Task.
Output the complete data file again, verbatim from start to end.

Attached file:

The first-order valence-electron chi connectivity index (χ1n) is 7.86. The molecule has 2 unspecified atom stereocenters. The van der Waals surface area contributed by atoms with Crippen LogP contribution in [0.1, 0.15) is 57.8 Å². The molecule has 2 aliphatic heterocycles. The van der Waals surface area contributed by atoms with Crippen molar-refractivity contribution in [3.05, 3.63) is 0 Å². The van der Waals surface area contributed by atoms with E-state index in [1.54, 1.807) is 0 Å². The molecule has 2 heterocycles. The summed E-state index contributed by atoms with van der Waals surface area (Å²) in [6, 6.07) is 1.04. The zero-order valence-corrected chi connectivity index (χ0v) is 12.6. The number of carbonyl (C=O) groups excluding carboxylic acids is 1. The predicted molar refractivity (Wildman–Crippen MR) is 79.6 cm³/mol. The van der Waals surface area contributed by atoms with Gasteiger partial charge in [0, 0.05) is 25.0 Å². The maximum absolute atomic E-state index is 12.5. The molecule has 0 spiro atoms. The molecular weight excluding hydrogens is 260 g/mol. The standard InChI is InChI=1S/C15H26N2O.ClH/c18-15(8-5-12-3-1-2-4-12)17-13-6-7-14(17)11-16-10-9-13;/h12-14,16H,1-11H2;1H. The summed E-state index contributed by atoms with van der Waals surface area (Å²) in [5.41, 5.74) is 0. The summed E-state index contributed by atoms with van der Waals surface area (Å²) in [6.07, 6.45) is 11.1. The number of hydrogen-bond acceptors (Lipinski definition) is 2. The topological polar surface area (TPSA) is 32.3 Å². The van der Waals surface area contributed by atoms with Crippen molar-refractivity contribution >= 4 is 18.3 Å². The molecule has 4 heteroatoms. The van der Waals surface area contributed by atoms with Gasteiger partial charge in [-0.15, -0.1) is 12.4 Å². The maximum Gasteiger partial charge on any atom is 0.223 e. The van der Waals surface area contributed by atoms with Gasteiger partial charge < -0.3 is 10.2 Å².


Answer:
The first-order valence-electron chi connectivity index (χ1n) is 7.86. The molecule has 2 unspecified atom stereocenters. The van der Waals surface area contributed by atoms with Crippen LogP contribution in [0.1, 0.15) is 57.8 Å². The molecule has 2 aliphatic heterocycles. The van der Waals surface area contributed by atoms with Crippen molar-refractivity contribution in [3.05, 3.63) is 0 Å². The van der Waals surface area contributed by atoms with E-state index in [1.54, 1.807) is 0 Å². The molecule has 2 heterocycles. The summed E-state index contributed by atoms with van der Waals surface area (Å²) in [6, 6.07) is 1.04. The zero-order valence-corrected chi connectivity index (χ0v) is 12.6. The number of carbonyl (C=O) groups excluding carboxylic acids is 1. The predicted molar refractivity (Wildman–Crippen MR) is 79.6 cm³/mol. The van der Waals surface area contributed by atoms with Gasteiger partial charge in [0, 0.05) is 25.0 Å². The maximum absolute atomic E-state index is 12.5. The molecule has 0 spiro atoms. The molecular weight excluding hydrogens is 260 g/mol. The standard InChI is InChI=1S/C15H26N2O.ClH/c18-15(8-5-12-3-1-2-4-12)17-13-6-7-14(17)11-16-10-9-13;/h12-14,16H,1-11H2;1H. The summed E-state index contributed by atoms with van der Waals surface area (Å²) in [5.41, 5.74) is 0. The summed E-state index contributed by atoms with van der Waals surface area (Å²) in [6.07, 6.45) is 11.1. The number of hydrogen-bond acceptors (Lipinski definition) is 2. The topological polar surface area (TPSA) is 32.3 Å². The van der Waals surface area contributed by atoms with Crippen molar-refractivity contribution >= 4 is 18.3 Å². The molecule has 4 heteroatoms. The van der Waals surface area contributed by atoms with Gasteiger partial charge in [-0.15, -0.1) is 12.4 Å². The maximum Gasteiger partial charge on any atom is 0.223 e. The van der Waals surface area contributed by atoms with Gasteiger partial charge < -0.3 is 10.2 Å².